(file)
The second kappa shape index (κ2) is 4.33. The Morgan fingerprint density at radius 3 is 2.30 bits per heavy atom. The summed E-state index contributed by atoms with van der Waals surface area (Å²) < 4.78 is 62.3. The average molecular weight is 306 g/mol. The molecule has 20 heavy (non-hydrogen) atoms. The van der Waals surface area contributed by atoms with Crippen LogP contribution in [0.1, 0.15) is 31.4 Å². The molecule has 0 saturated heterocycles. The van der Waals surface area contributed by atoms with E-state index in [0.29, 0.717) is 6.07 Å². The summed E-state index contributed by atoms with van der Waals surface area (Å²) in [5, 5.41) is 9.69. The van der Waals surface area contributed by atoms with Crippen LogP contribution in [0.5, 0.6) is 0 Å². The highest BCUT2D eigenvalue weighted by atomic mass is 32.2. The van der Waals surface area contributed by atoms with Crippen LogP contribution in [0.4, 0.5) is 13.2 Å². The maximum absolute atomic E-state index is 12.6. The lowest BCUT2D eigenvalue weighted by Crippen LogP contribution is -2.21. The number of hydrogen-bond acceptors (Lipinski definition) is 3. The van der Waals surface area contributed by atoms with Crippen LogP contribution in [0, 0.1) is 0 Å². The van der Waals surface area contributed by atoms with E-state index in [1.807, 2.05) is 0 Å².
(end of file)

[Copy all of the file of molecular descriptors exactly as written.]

The second kappa shape index (κ2) is 4.33. The Morgan fingerprint density at radius 3 is 2.30 bits per heavy atom. The summed E-state index contributed by atoms with van der Waals surface area (Å²) < 4.78 is 62.3. The average molecular weight is 306 g/mol. The molecule has 20 heavy (non-hydrogen) atoms. The van der Waals surface area contributed by atoms with Crippen LogP contribution in [0.1, 0.15) is 31.4 Å². The molecule has 0 saturated heterocycles. The van der Waals surface area contributed by atoms with E-state index in [0.29, 0.717) is 6.07 Å². The summed E-state index contributed by atoms with van der Waals surface area (Å²) in [5, 5.41) is 9.69. The van der Waals surface area contributed by atoms with Crippen LogP contribution in [0.5, 0.6) is 0 Å². The highest BCUT2D eigenvalue weighted by atomic mass is 32.2. The van der Waals surface area contributed by atoms with Crippen LogP contribution in [0.4, 0.5) is 13.2 Å². The maximum absolute atomic E-state index is 12.6. The lowest BCUT2D eigenvalue weighted by Crippen LogP contribution is -2.21. The number of hydrogen-bond acceptors (Lipinski definition) is 3. The van der Waals surface area contributed by atoms with Crippen LogP contribution in [0, 0.1) is 0 Å². The van der Waals surface area contributed by atoms with E-state index in [1.807, 2.05) is 0 Å².